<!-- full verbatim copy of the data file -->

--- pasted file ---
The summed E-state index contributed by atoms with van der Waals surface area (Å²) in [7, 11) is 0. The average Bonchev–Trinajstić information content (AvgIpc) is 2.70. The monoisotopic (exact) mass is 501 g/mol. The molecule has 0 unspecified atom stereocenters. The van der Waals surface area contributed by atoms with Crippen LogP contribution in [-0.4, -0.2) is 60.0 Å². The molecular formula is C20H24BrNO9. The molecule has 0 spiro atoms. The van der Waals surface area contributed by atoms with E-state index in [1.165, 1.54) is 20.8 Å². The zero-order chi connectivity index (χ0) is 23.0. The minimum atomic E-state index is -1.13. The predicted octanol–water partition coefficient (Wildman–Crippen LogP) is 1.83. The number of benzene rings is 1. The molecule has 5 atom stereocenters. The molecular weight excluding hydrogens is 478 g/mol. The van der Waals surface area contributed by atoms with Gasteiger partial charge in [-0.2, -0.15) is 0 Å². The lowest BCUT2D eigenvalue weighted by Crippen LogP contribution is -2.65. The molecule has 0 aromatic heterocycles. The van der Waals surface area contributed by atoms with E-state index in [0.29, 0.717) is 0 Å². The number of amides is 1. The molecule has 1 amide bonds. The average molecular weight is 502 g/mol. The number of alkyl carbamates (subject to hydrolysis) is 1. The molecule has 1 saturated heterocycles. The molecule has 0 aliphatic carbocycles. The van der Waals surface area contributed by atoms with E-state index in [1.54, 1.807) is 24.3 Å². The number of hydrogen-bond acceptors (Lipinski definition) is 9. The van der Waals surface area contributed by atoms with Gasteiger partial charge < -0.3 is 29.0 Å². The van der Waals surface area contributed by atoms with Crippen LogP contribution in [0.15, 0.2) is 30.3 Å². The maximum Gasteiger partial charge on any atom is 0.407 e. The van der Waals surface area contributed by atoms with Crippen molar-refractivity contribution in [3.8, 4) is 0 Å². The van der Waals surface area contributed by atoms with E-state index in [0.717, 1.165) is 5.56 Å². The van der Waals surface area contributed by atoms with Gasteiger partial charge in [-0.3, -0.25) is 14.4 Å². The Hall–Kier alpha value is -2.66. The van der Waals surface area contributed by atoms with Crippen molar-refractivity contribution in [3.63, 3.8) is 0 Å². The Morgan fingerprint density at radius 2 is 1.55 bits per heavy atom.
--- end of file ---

The summed E-state index contributed by atoms with van der Waals surface area (Å²) in [7, 11) is 0. The average Bonchev–Trinajstić information content (AvgIpc) is 2.70. The monoisotopic (exact) mass is 501 g/mol. The molecule has 0 unspecified atom stereocenters. The van der Waals surface area contributed by atoms with Crippen LogP contribution in [-0.4, -0.2) is 60.0 Å². The molecular formula is C20H24BrNO9. The molecule has 0 spiro atoms. The van der Waals surface area contributed by atoms with E-state index in [1.165, 1.54) is 20.8 Å². The zero-order chi connectivity index (χ0) is 23.0. The minimum atomic E-state index is -1.13. The predicted octanol–water partition coefficient (Wildman–Crippen LogP) is 1.83. The number of benzene rings is 1. The molecule has 5 atom stereocenters. The molecular weight excluding hydrogens is 478 g/mol. The van der Waals surface area contributed by atoms with Gasteiger partial charge in [-0.2, -0.15) is 0 Å². The lowest BCUT2D eigenvalue weighted by Crippen LogP contribution is -2.65. The molecule has 0 aromatic heterocycles. The van der Waals surface area contributed by atoms with E-state index in [0.29, 0.717) is 0 Å². The number of amides is 1. The molecule has 1 amide bonds. The average molecular weight is 502 g/mol. The number of alkyl carbamates (subject to hydrolysis) is 1. The molecule has 1 saturated heterocycles. The molecule has 0 aliphatic carbocycles. The van der Waals surface area contributed by atoms with E-state index in [1.54, 1.807) is 24.3 Å². The number of hydrogen-bond acceptors (Lipinski definition) is 9. The van der Waals surface area contributed by atoms with Gasteiger partial charge < -0.3 is 29.0 Å². The van der Waals surface area contributed by atoms with Crippen LogP contribution in [0.15, 0.2) is 30.3 Å². The maximum Gasteiger partial charge on any atom is 0.407 e. The van der Waals surface area contributed by atoms with Crippen molar-refractivity contribution in [3.8, 4) is 0 Å². The van der Waals surface area contributed by atoms with E-state index in [0.717, 1.165) is 5.56 Å². The van der Waals surface area contributed by atoms with Gasteiger partial charge in [-0.3, -0.25) is 14.4 Å². The Hall–Kier alpha value is -2.66. The van der Waals surface area contributed by atoms with Crippen molar-refractivity contribution in [3.63, 3.8) is 0 Å². The Morgan fingerprint density at radius 2 is 1.55 bits per heavy atom.